Friday, November 10, 2006
Sesame Street Old School
Sesame Street made its debut today so how about a quick review of the recently released Sesame Street Old School DVD collection. It covers the years 1969-1974 with the premiere episodes from the first five seasons. It has its share of really cool moments, but the lack of Roosevelt Franklin except as a sideman in a couple of bits is disappointing. Maybe he’ll get his own DVD someday.
Disc one has a good share of things that time traveled me right back to my pre-school youth. The first episode ever is a trip with the introduction to just a few of the characters that would forever be etched in children’s hearts and minds. Oscar The Grouch is orange and Big Bird has a little head. An undercurrent of animosity seems to lurk behind Matt Robinson’s portrayal of Gordon, but I’ve always preferred his edge to the later bald Gordon.
Big Bird singing “ABC-DEF-GHI” is a classic illustration of the characters numbskull genius. “I Love Trash” by Oscar was my own personal theme song when I was a child. Ernie’s “Rubber Duckie” is on it as well as a couple of the classic Baker number counts. The original pitch film is included too.
Disc two unveils some more classic Muppet sketches. Cookie Monster sings “C Is For Cookie” and has the starring role in The Great Cookie Thief. Yep, yep, yep; the Martians land in Martian Telephone. The Mad Painter attempts to paint the #3 using picnic condiments.
Johnny Trash; I mean Johnny Cash sings “Nasty Dan” to Oscar on disc three. The Count makes a couple of appearances, ah ah ah. Bert gets angry about his Lost Paper Clips while John John looks on. I always thought John John was Gordon’s kid. The fabulous Jim Simon’s Wantu Studio’s Bread, Milk, & Butter cartoon is a most pleasant way to spend around a minute and twenty seconds. Fat Cat with Bip rocks and Super Grover tries to save a little lost girl, but Bert steals the show with “Doing The Pigeon.”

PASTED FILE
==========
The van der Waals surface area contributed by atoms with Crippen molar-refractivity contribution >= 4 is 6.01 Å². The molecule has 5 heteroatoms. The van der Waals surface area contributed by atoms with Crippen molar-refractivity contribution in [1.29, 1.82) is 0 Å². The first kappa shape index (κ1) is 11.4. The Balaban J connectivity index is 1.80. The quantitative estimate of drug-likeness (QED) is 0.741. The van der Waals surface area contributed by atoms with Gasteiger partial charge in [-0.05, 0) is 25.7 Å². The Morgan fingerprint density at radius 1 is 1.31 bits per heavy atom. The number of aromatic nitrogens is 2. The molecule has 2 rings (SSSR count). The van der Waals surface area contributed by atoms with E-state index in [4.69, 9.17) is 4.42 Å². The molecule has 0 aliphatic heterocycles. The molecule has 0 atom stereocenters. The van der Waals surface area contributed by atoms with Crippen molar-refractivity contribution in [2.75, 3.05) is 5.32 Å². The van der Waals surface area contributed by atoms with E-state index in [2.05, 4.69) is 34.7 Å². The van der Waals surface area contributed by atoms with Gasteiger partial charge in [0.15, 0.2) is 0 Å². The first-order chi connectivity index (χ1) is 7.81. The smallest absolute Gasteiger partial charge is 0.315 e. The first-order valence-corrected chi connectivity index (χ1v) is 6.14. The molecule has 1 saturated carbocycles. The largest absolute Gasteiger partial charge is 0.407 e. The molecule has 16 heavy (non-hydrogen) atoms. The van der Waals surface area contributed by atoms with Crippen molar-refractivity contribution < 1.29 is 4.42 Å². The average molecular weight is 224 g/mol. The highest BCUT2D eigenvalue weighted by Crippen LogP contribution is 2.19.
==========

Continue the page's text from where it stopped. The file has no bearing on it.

I don’t remember which disc, but I also was captivated by an animated bit about the changing of seasons with a little boy with an oddly pig shaped nose and the “Everybody Sleeps” song – I wonder where that baby is who was asleep on the train. It’s a great nostalgia journey for me and a wonderful introduction to youngsters of a time when Sesame Street was Elmo free, a far superior time in my eyes. They used to churn out over 100 episodes a year too compared to the 26 they make per year now.
If you want the thrill of classic Sesame Street without having to fork over your dough you can visit Folded Space for plenty of Youtube Sesame links. There’s still lots of great clips at Youtube, but who knows for how long. If you can't get enough of hearing about Sesame Street Old School you can go to Muppet Central and visit the forum.
Posted by Wally Bangs